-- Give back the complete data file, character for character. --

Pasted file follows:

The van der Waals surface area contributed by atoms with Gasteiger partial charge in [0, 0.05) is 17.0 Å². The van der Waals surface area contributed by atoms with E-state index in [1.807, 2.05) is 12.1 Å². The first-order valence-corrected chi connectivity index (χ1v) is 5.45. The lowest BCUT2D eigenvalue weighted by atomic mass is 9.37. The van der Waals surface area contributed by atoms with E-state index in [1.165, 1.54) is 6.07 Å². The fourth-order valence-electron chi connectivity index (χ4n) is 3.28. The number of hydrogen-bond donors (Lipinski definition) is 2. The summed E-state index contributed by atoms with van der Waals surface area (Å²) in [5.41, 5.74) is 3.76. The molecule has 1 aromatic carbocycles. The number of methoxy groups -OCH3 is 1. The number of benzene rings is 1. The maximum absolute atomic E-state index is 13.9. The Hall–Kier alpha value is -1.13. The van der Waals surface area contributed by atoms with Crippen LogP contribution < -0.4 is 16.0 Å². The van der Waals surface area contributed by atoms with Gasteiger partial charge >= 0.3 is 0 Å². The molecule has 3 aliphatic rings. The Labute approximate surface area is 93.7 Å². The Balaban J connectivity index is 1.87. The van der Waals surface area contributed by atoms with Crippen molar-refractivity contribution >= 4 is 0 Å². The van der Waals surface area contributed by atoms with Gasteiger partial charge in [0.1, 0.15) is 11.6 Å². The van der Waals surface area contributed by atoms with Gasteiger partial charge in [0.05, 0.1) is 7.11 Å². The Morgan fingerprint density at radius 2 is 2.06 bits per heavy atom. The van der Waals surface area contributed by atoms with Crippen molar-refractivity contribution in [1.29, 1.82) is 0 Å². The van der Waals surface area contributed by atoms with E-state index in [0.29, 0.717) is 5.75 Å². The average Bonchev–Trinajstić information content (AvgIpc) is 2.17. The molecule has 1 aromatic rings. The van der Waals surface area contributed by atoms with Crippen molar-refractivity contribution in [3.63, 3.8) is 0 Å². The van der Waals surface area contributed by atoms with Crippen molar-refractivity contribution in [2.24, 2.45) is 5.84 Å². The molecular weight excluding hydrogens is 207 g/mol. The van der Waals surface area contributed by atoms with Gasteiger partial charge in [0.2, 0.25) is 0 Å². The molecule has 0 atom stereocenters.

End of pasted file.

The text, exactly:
The van der Waals surface area contributed by atoms with Gasteiger partial charge in [0, 0.05) is 17.0 Å². The van der Waals surface area contributed by atoms with E-state index in [1.807, 2.05) is 12.1 Å². The first-order valence-corrected chi connectivity index (χ1v) is 5.45. The lowest BCUT2D eigenvalue weighted by atomic mass is 9.37. The van der Waals surface area contributed by atoms with E-state index in [1.165, 1.54) is 6.07 Å². The fourth-order valence-electron chi connectivity index (χ4n) is 3.28. The number of hydrogen-bond donors (Lipinski definition) is 2. The summed E-state index contributed by atoms with van der Waals surface area (Å²) in [5.41, 5.74) is 3.76. The molecule has 1 aromatic carbocycles. The number of methoxy groups -OCH3 is 1. The number of benzene rings is 1. The maximum absolute atomic E-state index is 13.9. The Hall–Kier alpha value is -1.13. The van der Waals surface area contributed by atoms with Crippen LogP contribution < -0.4 is 16.0 Å². The van der Waals surface area contributed by atoms with Gasteiger partial charge >= 0.3 is 0 Å². The molecule has 3 aliphatic rings. The Labute approximate surface area is 93.7 Å². The Balaban J connectivity index is 1.87. The van der Waals surface area contributed by atoms with Crippen molar-refractivity contribution >= 4 is 0 Å². The van der Waals surface area contributed by atoms with Gasteiger partial charge in [0.1, 0.15) is 11.6 Å². The van der Waals surface area contributed by atoms with Gasteiger partial charge in [0.05, 0.1) is 7.11 Å². The Morgan fingerprint density at radius 2 is 2.06 bits per heavy atom. The van der Waals surface area contributed by atoms with Crippen molar-refractivity contribution in [1.29, 1.82) is 0 Å². The van der Waals surface area contributed by atoms with E-state index in [0.29, 0.717) is 5.75 Å². The average Bonchev–Trinajstić information content (AvgIpc) is 2.17. The molecule has 1 aromatic rings. The van der Waals surface area contributed by atoms with Crippen molar-refractivity contribution in [3.63, 3.8) is 0 Å². The van der Waals surface area contributed by atoms with Crippen molar-refractivity contribution in [2.24, 2.45) is 5.84 Å². The molecular weight excluding hydrogens is 207 g/mol. The van der Waals surface area contributed by atoms with Gasteiger partial charge in [0.2, 0.25) is 0 Å². The molecule has 0 atom stereocenters.